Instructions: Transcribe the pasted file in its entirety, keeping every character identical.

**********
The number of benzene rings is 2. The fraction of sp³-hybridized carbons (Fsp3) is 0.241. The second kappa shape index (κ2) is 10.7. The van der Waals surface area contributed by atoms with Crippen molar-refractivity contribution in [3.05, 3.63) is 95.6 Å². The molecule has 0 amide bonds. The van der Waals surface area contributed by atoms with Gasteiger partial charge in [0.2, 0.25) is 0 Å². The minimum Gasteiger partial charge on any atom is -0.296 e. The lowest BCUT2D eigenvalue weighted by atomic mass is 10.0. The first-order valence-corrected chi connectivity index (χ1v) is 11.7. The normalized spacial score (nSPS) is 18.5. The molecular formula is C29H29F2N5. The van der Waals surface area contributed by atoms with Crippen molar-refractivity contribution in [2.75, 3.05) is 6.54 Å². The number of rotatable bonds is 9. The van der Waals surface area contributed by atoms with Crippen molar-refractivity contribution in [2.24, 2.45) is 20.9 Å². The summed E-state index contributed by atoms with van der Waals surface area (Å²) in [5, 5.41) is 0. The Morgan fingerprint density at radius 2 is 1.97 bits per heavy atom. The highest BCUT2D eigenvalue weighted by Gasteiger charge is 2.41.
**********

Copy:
The number of benzene rings is 2. The fraction of sp³-hybridized carbons (Fsp3) is 0.241. The second kappa shape index (κ2) is 10.7. The van der Waals surface area contributed by atoms with Crippen molar-refractivity contribution in [3.05, 3.63) is 95.6 Å². The molecule has 0 amide bonds. The van der Waals surface area contributed by atoms with Gasteiger partial charge in [0.2, 0.25) is 0 Å². The minimum Gasteiger partial charge on any atom is -0.296 e. The lowest BCUT2D eigenvalue weighted by atomic mass is 10.0. The first-order valence-corrected chi connectivity index (χ1v) is 11.7. The normalized spacial score (nSPS) is 18.5. The molecular formula is C29H29F2N5. The van der Waals surface area contributed by atoms with Crippen molar-refractivity contribution in [2.75, 3.05) is 6.54 Å². The number of rotatable bonds is 9. The van der Waals surface area contributed by atoms with Crippen molar-refractivity contribution in [2.24, 2.45) is 20.9 Å². The summed E-state index contributed by atoms with van der Waals surface area (Å²) in [5, 5.41) is 0. The Morgan fingerprint density at radius 2 is 1.97 bits per heavy atom. The highest BCUT2D eigenvalue weighted by Gasteiger charge is 2.41.